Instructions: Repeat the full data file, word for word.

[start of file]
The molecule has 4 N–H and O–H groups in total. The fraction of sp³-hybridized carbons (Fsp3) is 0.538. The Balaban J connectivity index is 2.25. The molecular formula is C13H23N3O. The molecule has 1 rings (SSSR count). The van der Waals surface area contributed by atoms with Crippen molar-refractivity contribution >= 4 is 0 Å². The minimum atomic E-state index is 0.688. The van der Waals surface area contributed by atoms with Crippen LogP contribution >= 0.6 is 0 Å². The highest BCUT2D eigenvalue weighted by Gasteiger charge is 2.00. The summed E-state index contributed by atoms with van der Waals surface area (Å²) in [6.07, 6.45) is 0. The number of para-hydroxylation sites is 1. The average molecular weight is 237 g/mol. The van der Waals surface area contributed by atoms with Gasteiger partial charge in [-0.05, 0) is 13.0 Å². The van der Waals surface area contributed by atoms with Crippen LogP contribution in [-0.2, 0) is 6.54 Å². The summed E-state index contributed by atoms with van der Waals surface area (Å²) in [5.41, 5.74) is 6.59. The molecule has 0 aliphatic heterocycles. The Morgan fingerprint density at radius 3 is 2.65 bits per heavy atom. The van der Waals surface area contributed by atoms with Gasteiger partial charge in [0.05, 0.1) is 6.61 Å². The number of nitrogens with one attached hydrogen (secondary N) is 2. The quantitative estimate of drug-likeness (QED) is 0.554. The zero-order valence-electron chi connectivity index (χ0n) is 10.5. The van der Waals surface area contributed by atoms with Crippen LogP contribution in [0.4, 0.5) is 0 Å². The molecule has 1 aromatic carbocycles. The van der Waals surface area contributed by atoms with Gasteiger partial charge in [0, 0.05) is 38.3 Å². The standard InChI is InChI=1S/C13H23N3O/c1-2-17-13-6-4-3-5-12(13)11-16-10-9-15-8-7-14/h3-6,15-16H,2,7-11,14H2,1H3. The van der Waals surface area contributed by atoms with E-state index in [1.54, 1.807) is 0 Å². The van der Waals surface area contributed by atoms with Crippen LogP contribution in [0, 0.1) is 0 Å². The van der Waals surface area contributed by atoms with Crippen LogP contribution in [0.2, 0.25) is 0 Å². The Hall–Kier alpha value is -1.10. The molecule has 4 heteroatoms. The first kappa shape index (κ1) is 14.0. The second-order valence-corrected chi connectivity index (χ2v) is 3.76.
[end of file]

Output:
The molecule has 4 N–H and O–H groups in total. The fraction of sp³-hybridized carbons (Fsp3) is 0.538. The Balaban J connectivity index is 2.25. The molecular formula is C13H23N3O. The molecule has 1 rings (SSSR count). The van der Waals surface area contributed by atoms with Crippen molar-refractivity contribution >= 4 is 0 Å². The minimum atomic E-state index is 0.688. The van der Waals surface area contributed by atoms with Crippen LogP contribution >= 0.6 is 0 Å². The highest BCUT2D eigenvalue weighted by Gasteiger charge is 2.00. The summed E-state index contributed by atoms with van der Waals surface area (Å²) in [6.07, 6.45) is 0. The number of para-hydroxylation sites is 1. The average molecular weight is 237 g/mol. The van der Waals surface area contributed by atoms with Gasteiger partial charge in [-0.05, 0) is 13.0 Å². The van der Waals surface area contributed by atoms with Crippen LogP contribution in [-0.2, 0) is 6.54 Å². The summed E-state index contributed by atoms with van der Waals surface area (Å²) in [5.41, 5.74) is 6.59. The molecule has 0 aliphatic heterocycles. The Morgan fingerprint density at radius 3 is 2.65 bits per heavy atom. The van der Waals surface area contributed by atoms with Gasteiger partial charge in [0.05, 0.1) is 6.61 Å². The number of nitrogens with one attached hydrogen (secondary N) is 2. The quantitative estimate of drug-likeness (QED) is 0.554. The zero-order valence-electron chi connectivity index (χ0n) is 10.5. The van der Waals surface area contributed by atoms with Crippen LogP contribution in [0.4, 0.5) is 0 Å². The molecule has 1 aromatic carbocycles. The van der Waals surface area contributed by atoms with Gasteiger partial charge in [0, 0.05) is 38.3 Å². The standard InChI is InChI=1S/C13H23N3O/c1-2-17-13-6-4-3-5-12(13)11-16-10-9-15-8-7-14/h3-6,15-16H,2,7-11,14H2,1H3. The van der Waals surface area contributed by atoms with E-state index in [1.54, 1.807) is 0 Å². The van der Waals surface area contributed by atoms with Crippen LogP contribution in [0, 0.1) is 0 Å². The van der Waals surface area contributed by atoms with Crippen LogP contribution in [0.2, 0.25) is 0 Å². The Hall–Kier alpha value is -1.10. The molecule has 4 heteroatoms. The first kappa shape index (κ1) is 14.0. The second-order valence-corrected chi connectivity index (χ2v) is 3.76.